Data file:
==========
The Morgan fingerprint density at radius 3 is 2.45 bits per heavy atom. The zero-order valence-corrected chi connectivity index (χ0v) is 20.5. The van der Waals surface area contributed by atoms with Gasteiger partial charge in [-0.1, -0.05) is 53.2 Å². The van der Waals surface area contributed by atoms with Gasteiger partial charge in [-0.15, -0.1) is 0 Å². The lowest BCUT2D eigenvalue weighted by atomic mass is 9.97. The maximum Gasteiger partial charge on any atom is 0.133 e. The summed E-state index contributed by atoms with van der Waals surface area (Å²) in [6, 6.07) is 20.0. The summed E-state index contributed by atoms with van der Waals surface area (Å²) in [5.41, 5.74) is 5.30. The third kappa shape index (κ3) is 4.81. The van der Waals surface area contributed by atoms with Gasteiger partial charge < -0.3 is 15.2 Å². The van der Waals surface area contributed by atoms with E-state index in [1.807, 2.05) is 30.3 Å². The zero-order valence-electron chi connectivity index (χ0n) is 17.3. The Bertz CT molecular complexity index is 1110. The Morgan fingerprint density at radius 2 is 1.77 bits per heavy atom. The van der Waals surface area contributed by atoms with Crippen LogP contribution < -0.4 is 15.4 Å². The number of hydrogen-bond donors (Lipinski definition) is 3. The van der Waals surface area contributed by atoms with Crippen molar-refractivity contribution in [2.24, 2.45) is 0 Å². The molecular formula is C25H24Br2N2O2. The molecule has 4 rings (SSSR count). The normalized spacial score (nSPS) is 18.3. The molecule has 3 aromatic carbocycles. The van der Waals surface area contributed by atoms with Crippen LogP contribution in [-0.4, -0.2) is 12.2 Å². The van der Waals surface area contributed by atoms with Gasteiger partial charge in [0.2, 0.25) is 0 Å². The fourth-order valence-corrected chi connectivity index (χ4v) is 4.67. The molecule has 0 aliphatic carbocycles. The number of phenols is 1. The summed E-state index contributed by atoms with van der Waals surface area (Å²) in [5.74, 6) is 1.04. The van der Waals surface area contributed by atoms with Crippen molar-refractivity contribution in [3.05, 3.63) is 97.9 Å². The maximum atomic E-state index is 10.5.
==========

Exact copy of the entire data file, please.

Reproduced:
The Morgan fingerprint density at radius 3 is 2.45 bits per heavy atom. The zero-order valence-corrected chi connectivity index (χ0v) is 20.5. The van der Waals surface area contributed by atoms with Gasteiger partial charge in [-0.1, -0.05) is 53.2 Å². The van der Waals surface area contributed by atoms with Gasteiger partial charge in [-0.15, -0.1) is 0 Å². The lowest BCUT2D eigenvalue weighted by atomic mass is 9.97. The maximum Gasteiger partial charge on any atom is 0.133 e. The summed E-state index contributed by atoms with van der Waals surface area (Å²) in [6, 6.07) is 20.0. The summed E-state index contributed by atoms with van der Waals surface area (Å²) in [5.41, 5.74) is 5.30. The third kappa shape index (κ3) is 4.81. The van der Waals surface area contributed by atoms with Gasteiger partial charge < -0.3 is 15.2 Å². The van der Waals surface area contributed by atoms with E-state index in [1.807, 2.05) is 30.3 Å². The zero-order valence-electron chi connectivity index (χ0n) is 17.3. The Bertz CT molecular complexity index is 1110. The Morgan fingerprint density at radius 2 is 1.77 bits per heavy atom. The van der Waals surface area contributed by atoms with Crippen LogP contribution < -0.4 is 15.4 Å². The number of hydrogen-bond donors (Lipinski definition) is 3. The van der Waals surface area contributed by atoms with Crippen molar-refractivity contribution in [2.24, 2.45) is 0 Å². The molecular formula is C25H24Br2N2O2. The molecule has 4 rings (SSSR count). The normalized spacial score (nSPS) is 18.3. The molecule has 3 aromatic carbocycles. The van der Waals surface area contributed by atoms with Crippen LogP contribution in [-0.4, -0.2) is 12.2 Å². The van der Waals surface area contributed by atoms with Gasteiger partial charge in [0.2, 0.25) is 0 Å². The fourth-order valence-corrected chi connectivity index (χ4v) is 4.67. The molecule has 0 aliphatic carbocycles. The number of phenols is 1. The summed E-state index contributed by atoms with van der Waals surface area (Å²) in [5.74, 6) is 1.04. The van der Waals surface area contributed by atoms with Crippen molar-refractivity contribution in [3.05, 3.63) is 97.9 Å². The maximum atomic E-state index is 10.5.